Take the 2-minute tour ×
Mathematics Stack Exchange is a question and answer site for people studying math at any level and professionals in related fields. It's 100% free, no registration required.

Let $p\in (0,1)$. For each $k\in\mathbb{N}$ and tuple $(\varepsilon_1,\ldots,\varepsilon_k)\in\{0,1\}^k$ denote $$ S_{\varepsilon_1,\ldots,\varepsilon_k}=\left\{\sum\limits_{j=1}^\infty x_j 2^{-j}: x\in\{0,1\}^\mathbb{N}\;\wedge\;x_1=\varepsilon_1,\ldots,x_k=\varepsilon_k\right\} $$ $$ \mathcal{S}=\{S_{\varepsilon_1,\ldots,\varepsilon_k}:(\varepsilon_1,\ldots,\varepsilon_k)\in\{0,1\}^k,\;k\in\mathbb{N}\}\cup\{\varnothing\} $$ One can show that $\mathcal{S}$ is a semiring of diadic segments. By $\mathfrak{B}(\mathcal{S})$ we denote minimall $\sigma$-algebra that contains $\mathcal{S}$. Define measure $m_p:\mathcal{S}\to\mathbb{R}_+$ by equalities $$ m_p(S_{\varepsilon_1,\ldots,\varepsilon_k})=\prod\limits_{i=1}^k p^{\varepsilon_i}(1-p)^{1-\varepsilon_i}\\ m_p(\varnothing)=0 $$ Consider Lebesgue extension of $\lambda_p$ of measure $m_p$. It is defined on some $\sigma$-algebra $\mathfrak{M}_p(\mathcal{S})$. Since I want to consider this extensions for different $p$ I will restrict $\lambda_p$ to $\mathfrak{B}(\mathcal{S})$ and denote the resulting measure $\mu_p$.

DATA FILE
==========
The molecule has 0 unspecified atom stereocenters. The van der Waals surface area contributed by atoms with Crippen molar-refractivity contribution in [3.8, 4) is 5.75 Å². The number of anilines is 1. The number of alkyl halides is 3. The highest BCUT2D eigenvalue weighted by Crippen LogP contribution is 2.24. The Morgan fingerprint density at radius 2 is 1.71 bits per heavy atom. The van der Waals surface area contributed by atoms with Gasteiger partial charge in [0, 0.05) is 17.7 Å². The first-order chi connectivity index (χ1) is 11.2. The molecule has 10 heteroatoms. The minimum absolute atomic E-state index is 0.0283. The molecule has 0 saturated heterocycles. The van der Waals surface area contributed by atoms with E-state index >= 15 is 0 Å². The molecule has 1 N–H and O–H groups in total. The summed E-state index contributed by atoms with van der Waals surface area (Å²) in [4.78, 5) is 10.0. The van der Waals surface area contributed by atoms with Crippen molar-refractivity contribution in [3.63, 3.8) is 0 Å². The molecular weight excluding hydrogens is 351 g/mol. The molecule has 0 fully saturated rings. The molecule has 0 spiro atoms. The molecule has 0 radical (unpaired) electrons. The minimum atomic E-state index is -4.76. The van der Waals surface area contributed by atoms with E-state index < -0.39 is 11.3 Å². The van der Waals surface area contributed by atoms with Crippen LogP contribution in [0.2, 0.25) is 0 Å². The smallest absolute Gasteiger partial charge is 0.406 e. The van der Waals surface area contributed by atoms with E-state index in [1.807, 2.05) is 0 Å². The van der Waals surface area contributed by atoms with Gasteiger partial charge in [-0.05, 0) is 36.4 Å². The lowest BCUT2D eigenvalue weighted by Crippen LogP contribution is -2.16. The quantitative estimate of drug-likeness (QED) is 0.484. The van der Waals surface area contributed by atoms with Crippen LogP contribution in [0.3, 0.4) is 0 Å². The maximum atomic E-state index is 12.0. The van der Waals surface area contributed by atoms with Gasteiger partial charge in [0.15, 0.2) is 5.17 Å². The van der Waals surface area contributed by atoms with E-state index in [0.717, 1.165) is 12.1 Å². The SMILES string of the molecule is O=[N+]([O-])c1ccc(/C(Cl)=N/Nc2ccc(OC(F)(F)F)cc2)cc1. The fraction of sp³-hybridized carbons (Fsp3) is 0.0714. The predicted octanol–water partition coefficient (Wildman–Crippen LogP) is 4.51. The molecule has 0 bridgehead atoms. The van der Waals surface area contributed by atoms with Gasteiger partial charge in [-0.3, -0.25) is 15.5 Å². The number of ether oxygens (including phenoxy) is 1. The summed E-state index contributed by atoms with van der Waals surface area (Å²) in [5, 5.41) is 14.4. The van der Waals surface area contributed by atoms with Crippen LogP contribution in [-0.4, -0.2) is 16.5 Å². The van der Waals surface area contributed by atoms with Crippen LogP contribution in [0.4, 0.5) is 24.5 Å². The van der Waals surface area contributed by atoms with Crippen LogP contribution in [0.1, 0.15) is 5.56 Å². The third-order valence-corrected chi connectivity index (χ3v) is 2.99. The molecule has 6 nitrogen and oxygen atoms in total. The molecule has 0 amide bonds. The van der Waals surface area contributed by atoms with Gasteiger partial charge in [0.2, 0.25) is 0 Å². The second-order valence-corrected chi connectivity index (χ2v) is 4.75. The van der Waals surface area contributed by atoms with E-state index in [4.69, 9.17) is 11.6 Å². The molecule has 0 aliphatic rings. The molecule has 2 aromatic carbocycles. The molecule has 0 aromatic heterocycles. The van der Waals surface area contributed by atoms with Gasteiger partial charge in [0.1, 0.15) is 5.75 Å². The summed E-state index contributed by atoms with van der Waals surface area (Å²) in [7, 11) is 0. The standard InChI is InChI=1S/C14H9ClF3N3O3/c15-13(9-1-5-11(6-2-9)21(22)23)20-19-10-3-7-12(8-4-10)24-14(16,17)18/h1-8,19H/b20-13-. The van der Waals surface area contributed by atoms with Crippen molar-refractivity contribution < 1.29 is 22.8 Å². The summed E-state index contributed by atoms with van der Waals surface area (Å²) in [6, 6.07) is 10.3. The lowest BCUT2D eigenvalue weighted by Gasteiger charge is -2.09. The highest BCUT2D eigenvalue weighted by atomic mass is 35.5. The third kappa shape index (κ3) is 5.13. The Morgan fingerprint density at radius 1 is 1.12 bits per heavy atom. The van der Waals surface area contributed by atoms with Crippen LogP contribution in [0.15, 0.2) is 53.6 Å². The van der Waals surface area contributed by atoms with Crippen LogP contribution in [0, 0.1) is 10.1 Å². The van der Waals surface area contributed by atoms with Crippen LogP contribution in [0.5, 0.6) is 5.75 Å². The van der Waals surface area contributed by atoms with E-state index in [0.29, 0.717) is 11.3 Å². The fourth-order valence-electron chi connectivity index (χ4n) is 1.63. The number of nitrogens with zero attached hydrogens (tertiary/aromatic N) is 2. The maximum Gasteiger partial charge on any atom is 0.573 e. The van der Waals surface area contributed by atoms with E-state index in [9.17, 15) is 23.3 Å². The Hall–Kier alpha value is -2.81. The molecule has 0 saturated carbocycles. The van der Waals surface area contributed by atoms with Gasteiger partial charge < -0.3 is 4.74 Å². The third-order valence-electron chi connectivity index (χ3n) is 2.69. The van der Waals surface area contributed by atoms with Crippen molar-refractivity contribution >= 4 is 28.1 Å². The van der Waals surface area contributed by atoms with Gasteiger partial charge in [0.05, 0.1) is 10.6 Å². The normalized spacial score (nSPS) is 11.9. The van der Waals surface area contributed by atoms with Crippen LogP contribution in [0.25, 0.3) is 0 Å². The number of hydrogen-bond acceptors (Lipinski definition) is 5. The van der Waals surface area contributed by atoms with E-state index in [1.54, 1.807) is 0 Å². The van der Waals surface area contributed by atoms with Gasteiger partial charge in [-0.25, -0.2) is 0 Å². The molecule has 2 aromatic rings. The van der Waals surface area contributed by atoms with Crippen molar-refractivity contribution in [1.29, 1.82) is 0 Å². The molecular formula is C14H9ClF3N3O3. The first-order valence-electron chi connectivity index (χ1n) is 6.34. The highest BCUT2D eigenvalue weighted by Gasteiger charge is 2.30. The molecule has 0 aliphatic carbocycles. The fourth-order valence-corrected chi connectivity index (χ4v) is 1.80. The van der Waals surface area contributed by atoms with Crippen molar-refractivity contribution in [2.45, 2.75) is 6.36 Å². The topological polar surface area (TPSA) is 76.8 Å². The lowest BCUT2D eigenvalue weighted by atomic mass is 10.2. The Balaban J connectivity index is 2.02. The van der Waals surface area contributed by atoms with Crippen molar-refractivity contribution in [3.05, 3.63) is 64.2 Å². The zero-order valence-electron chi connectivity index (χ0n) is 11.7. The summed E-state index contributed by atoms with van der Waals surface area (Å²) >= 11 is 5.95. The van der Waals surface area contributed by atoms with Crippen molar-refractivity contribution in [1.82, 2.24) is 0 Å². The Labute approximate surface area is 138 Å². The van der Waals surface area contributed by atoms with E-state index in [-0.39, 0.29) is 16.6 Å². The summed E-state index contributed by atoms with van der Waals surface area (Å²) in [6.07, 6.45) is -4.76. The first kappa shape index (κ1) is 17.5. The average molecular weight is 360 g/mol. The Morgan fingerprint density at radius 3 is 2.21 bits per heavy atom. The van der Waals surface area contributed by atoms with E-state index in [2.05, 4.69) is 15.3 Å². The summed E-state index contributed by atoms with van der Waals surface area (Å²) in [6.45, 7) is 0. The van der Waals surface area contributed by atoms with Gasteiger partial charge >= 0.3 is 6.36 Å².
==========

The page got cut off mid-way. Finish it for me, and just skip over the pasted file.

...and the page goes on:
I will be happy to get answers to some of the following questions.

1) How to prove that $m_p$ is $\sigma$-additive?

2) Is it true that $\mu_p$ is regular?

3) Is it true that $\mathfrak{M}_{p_1}(\mathcal{S})\neq \mathfrak{M}_{p_2}(\mathcal{S})$ for $p_1\neq p_2$?

4) Does there exist explicit construction of the set $B\in\mathfrak{B}(\mathcal{S})$ such that $\mu_{p_1}(B)=1$ and $\mu_{p_2}(B)=0$ for $p_1\neq p_2$.

Less concrete questions are:

1) Does this type of measures have a name?

2) Where can I find articles about their properties?

Thank you for taking time.

share|improve this question
1  
You are making the digits in the binary expansion i.i.d. bernoulli(p) ? –  mike Dec 19 '12 at 12:30
    
@maike yes, you are right –  Norbert Dec 19 '12 at 15:10
add comment

1 Answer

up vote 1 down vote accepted
+250

You want "credible and/or official sources"??? You mean on-line sources are not wanted? There is this....

(22.35) through (22.44) in Real and Abstract Analysis by Hewitt & Stromberg (Springer, 1965)

share|improve this answer
    
on-line sources are also good –  Norbert Dec 21 '12 at 22:53
add comment

Your Answer

 
discard

By posting your answer, you agree to the privacy policy and terms of service.

Not the answer you're looking for? Browse other questions tagged or ask your own question.